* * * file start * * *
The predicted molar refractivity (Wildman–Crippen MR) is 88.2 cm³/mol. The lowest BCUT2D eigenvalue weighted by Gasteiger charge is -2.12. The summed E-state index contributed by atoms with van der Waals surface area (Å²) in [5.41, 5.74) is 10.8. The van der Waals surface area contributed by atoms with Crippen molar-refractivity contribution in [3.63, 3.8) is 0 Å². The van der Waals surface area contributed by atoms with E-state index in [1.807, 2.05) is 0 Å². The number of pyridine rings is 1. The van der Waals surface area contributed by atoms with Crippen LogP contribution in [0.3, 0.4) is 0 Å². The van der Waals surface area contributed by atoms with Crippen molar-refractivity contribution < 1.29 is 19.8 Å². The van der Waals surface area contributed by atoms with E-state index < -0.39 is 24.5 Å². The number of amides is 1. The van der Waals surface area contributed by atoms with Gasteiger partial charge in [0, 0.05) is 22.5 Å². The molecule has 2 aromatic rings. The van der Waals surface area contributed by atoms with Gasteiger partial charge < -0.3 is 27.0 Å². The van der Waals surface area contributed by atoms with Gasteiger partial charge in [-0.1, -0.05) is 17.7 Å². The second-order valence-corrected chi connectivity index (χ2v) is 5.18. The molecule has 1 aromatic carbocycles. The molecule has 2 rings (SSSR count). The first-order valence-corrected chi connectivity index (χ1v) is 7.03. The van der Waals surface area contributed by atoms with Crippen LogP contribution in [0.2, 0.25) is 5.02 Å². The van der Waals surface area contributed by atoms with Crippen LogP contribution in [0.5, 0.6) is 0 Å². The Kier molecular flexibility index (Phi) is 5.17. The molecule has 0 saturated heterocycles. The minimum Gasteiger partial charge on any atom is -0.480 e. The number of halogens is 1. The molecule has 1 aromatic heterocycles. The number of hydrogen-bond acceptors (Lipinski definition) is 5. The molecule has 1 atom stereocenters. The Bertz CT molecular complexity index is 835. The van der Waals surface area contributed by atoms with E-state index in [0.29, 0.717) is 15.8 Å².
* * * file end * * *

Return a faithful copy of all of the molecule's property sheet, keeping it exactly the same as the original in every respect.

The predicted molar refractivity (Wildman–Crippen MR) is 88.2 cm³/mol. The lowest BCUT2D eigenvalue weighted by Gasteiger charge is -2.12. The summed E-state index contributed by atoms with van der Waals surface area (Å²) in [5.41, 5.74) is 10.8. The van der Waals surface area contributed by atoms with Crippen molar-refractivity contribution in [3.63, 3.8) is 0 Å². The van der Waals surface area contributed by atoms with E-state index in [1.807, 2.05) is 0 Å². The number of pyridine rings is 1. The van der Waals surface area contributed by atoms with Crippen LogP contribution in [0.3, 0.4) is 0 Å². The van der Waals surface area contributed by atoms with Crippen molar-refractivity contribution < 1.29 is 19.8 Å². The van der Waals surface area contributed by atoms with E-state index < -0.39 is 24.5 Å². The number of amides is 1. The van der Waals surface area contributed by atoms with Gasteiger partial charge in [0, 0.05) is 22.5 Å². The molecule has 2 aromatic rings. The van der Waals surface area contributed by atoms with Gasteiger partial charge < -0.3 is 27.0 Å². The van der Waals surface area contributed by atoms with Gasteiger partial charge in [-0.1, -0.05) is 17.7 Å². The second-order valence-corrected chi connectivity index (χ2v) is 5.18. The molecule has 1 aromatic carbocycles. The molecule has 2 rings (SSSR count). The first-order valence-corrected chi connectivity index (χ1v) is 7.03. The van der Waals surface area contributed by atoms with Crippen LogP contribution in [0.2, 0.25) is 5.02 Å². The van der Waals surface area contributed by atoms with Crippen LogP contribution in [0.5, 0.6) is 0 Å². The Kier molecular flexibility index (Phi) is 5.17. The molecule has 0 saturated heterocycles. The minimum Gasteiger partial charge on any atom is -0.480 e. The number of halogens is 1. The molecule has 1 aromatic heterocycles. The number of hydrogen-bond acceptors (Lipinski definition) is 5. The molecule has 1 atom stereocenters. The Bertz CT molecular complexity index is 835. The van der Waals surface area contributed by atoms with E-state index in [0.29, 0.717) is 15.8 Å².